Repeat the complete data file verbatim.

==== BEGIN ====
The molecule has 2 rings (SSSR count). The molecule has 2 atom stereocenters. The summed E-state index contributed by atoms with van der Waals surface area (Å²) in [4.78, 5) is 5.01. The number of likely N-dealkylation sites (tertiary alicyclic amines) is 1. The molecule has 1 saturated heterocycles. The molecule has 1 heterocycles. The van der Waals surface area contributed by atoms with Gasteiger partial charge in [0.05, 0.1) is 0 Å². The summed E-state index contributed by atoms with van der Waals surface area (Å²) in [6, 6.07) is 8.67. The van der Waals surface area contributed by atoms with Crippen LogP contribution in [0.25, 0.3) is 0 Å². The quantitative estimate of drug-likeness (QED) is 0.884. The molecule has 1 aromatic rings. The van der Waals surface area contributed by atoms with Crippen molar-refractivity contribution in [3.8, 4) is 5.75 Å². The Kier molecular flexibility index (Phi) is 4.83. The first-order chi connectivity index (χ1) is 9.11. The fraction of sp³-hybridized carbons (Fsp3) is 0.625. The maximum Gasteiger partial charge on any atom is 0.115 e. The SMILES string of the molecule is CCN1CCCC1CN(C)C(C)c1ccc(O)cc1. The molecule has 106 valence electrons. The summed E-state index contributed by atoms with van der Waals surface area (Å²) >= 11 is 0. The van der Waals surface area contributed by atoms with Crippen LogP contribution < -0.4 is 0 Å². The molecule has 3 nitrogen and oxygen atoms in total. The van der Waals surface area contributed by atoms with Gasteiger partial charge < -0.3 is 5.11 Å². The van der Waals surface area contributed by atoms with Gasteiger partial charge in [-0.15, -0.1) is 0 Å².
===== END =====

The molecule has 2 rings (SSSR count). The molecule has 2 atom stereocenters. The summed E-state index contributed by atoms with van der Waals surface area (Å²) in [4.78, 5) is 5.01. The number of likely N-dealkylation sites (tertiary alicyclic amines) is 1. The molecule has 1 saturated heterocycles. The molecule has 1 heterocycles. The van der Waals surface area contributed by atoms with Gasteiger partial charge in [0.05, 0.1) is 0 Å². The summed E-state index contributed by atoms with van der Waals surface area (Å²) in [6, 6.07) is 8.67. The van der Waals surface area contributed by atoms with Crippen LogP contribution in [0.25, 0.3) is 0 Å². The quantitative estimate of drug-likeness (QED) is 0.884. The molecule has 1 aromatic rings. The van der Waals surface area contributed by atoms with Crippen molar-refractivity contribution in [3.8, 4) is 5.75 Å². The Kier molecular flexibility index (Phi) is 4.83. The first-order chi connectivity index (χ1) is 9.11. The fraction of sp³-hybridized carbons (Fsp3) is 0.625. The maximum Gasteiger partial charge on any atom is 0.115 e. The SMILES string of the molecule is CCN1CCCC1CN(C)C(C)c1ccc(O)cc1. The molecule has 106 valence electrons. The summed E-state index contributed by atoms with van der Waals surface area (Å²) >= 11 is 0. The van der Waals surface area contributed by atoms with Crippen LogP contribution < -0.4 is 0 Å². The molecule has 3 nitrogen and oxygen atoms in total. The van der Waals surface area contributed by atoms with Gasteiger partial charge < -0.3 is 5.11 Å². The van der Waals surface area contributed by atoms with Gasteiger partial charge in [-0.15, -0.1) is 0 Å².